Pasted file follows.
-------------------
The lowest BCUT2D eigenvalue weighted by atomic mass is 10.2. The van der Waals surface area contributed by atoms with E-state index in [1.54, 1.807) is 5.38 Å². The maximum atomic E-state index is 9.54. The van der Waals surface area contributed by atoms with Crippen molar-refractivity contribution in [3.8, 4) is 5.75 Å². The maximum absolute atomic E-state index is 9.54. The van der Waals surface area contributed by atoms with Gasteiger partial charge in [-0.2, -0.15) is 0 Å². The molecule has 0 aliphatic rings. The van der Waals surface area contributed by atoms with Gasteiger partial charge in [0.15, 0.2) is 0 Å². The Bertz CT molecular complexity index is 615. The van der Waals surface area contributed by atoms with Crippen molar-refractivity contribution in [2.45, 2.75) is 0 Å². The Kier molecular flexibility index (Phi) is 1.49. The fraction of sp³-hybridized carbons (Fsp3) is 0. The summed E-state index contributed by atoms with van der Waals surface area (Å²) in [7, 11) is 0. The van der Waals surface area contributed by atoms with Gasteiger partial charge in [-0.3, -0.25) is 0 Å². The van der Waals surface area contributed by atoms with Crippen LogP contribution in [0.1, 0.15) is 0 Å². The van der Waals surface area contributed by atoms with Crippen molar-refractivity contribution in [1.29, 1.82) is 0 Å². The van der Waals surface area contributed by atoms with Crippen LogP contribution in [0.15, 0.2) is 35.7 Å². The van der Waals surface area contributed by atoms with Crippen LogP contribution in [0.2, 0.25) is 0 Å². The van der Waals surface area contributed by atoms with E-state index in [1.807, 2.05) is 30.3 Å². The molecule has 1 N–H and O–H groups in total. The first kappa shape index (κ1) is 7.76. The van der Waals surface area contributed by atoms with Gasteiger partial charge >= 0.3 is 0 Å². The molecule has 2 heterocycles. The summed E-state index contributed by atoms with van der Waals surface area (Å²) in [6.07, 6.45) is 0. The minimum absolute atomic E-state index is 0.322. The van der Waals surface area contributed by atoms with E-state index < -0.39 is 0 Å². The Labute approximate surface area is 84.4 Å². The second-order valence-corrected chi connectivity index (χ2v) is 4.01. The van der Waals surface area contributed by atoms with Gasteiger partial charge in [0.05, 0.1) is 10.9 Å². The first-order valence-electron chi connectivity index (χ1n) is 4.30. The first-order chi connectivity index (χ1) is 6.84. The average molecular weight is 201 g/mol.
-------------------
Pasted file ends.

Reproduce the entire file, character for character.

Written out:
The lowest BCUT2D eigenvalue weighted by atomic mass is 10.2. The van der Waals surface area contributed by atoms with E-state index in [1.54, 1.807) is 5.38 Å². The maximum atomic E-state index is 9.54. The van der Waals surface area contributed by atoms with Crippen molar-refractivity contribution in [3.8, 4) is 5.75 Å². The maximum absolute atomic E-state index is 9.54. The van der Waals surface area contributed by atoms with Gasteiger partial charge in [-0.2, -0.15) is 0 Å². The molecule has 0 aliphatic rings. The van der Waals surface area contributed by atoms with Gasteiger partial charge in [0.15, 0.2) is 0 Å². The Bertz CT molecular complexity index is 615. The van der Waals surface area contributed by atoms with Crippen molar-refractivity contribution in [2.45, 2.75) is 0 Å². The Kier molecular flexibility index (Phi) is 1.49. The fraction of sp³-hybridized carbons (Fsp3) is 0. The summed E-state index contributed by atoms with van der Waals surface area (Å²) in [7, 11) is 0. The van der Waals surface area contributed by atoms with Gasteiger partial charge in [-0.3, -0.25) is 0 Å². The van der Waals surface area contributed by atoms with Crippen LogP contribution in [0.1, 0.15) is 0 Å². The van der Waals surface area contributed by atoms with Crippen molar-refractivity contribution in [1.29, 1.82) is 0 Å². The van der Waals surface area contributed by atoms with Crippen LogP contribution in [0.15, 0.2) is 35.7 Å². The van der Waals surface area contributed by atoms with Crippen LogP contribution in [0.2, 0.25) is 0 Å². The van der Waals surface area contributed by atoms with E-state index in [1.807, 2.05) is 30.3 Å². The molecule has 1 N–H and O–H groups in total. The first kappa shape index (κ1) is 7.76. The van der Waals surface area contributed by atoms with Gasteiger partial charge >= 0.3 is 0 Å². The molecule has 2 heterocycles. The summed E-state index contributed by atoms with van der Waals surface area (Å²) in [6.07, 6.45) is 0. The minimum absolute atomic E-state index is 0.322. The van der Waals surface area contributed by atoms with E-state index < -0.39 is 0 Å². The Labute approximate surface area is 84.4 Å². The second-order valence-corrected chi connectivity index (χ2v) is 4.01. The van der Waals surface area contributed by atoms with Gasteiger partial charge in [0.05, 0.1) is 10.9 Å². The first-order valence-electron chi connectivity index (χ1n) is 4.30. The first-order chi connectivity index (χ1) is 6.84. The average molecular weight is 201 g/mol.